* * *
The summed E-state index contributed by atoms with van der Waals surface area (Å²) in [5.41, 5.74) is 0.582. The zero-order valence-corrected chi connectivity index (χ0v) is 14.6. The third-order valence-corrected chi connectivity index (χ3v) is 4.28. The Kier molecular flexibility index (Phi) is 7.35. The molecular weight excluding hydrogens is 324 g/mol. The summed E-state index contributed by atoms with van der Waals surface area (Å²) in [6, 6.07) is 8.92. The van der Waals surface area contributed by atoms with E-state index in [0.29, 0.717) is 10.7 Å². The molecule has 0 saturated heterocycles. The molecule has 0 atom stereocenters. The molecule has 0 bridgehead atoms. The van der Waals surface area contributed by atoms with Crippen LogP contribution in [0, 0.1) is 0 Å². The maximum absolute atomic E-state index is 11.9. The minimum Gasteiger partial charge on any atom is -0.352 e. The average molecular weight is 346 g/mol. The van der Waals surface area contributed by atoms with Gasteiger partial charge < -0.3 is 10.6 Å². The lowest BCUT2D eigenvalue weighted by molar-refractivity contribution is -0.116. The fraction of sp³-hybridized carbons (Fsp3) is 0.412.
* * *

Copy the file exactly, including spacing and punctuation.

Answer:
The summed E-state index contributed by atoms with van der Waals surface area (Å²) in [5.41, 5.74) is 0.582. The zero-order valence-corrected chi connectivity index (χ0v) is 14.6. The third-order valence-corrected chi connectivity index (χ3v) is 4.28. The Kier molecular flexibility index (Phi) is 7.35. The molecular weight excluding hydrogens is 324 g/mol. The summed E-state index contributed by atoms with van der Waals surface area (Å²) in [6, 6.07) is 8.92. The van der Waals surface area contributed by atoms with E-state index in [0.29, 0.717) is 10.7 Å². The molecule has 0 saturated heterocycles. The molecule has 0 atom stereocenters. The molecule has 0 bridgehead atoms. The van der Waals surface area contributed by atoms with Crippen LogP contribution in [0, 0.1) is 0 Å². The maximum absolute atomic E-state index is 11.9. The minimum Gasteiger partial charge on any atom is -0.352 e. The average molecular weight is 346 g/mol. The van der Waals surface area contributed by atoms with Gasteiger partial charge < -0.3 is 10.6 Å². The lowest BCUT2D eigenvalue weighted by molar-refractivity contribution is -0.116. The fraction of sp³-hybridized carbons (Fsp3) is 0.412.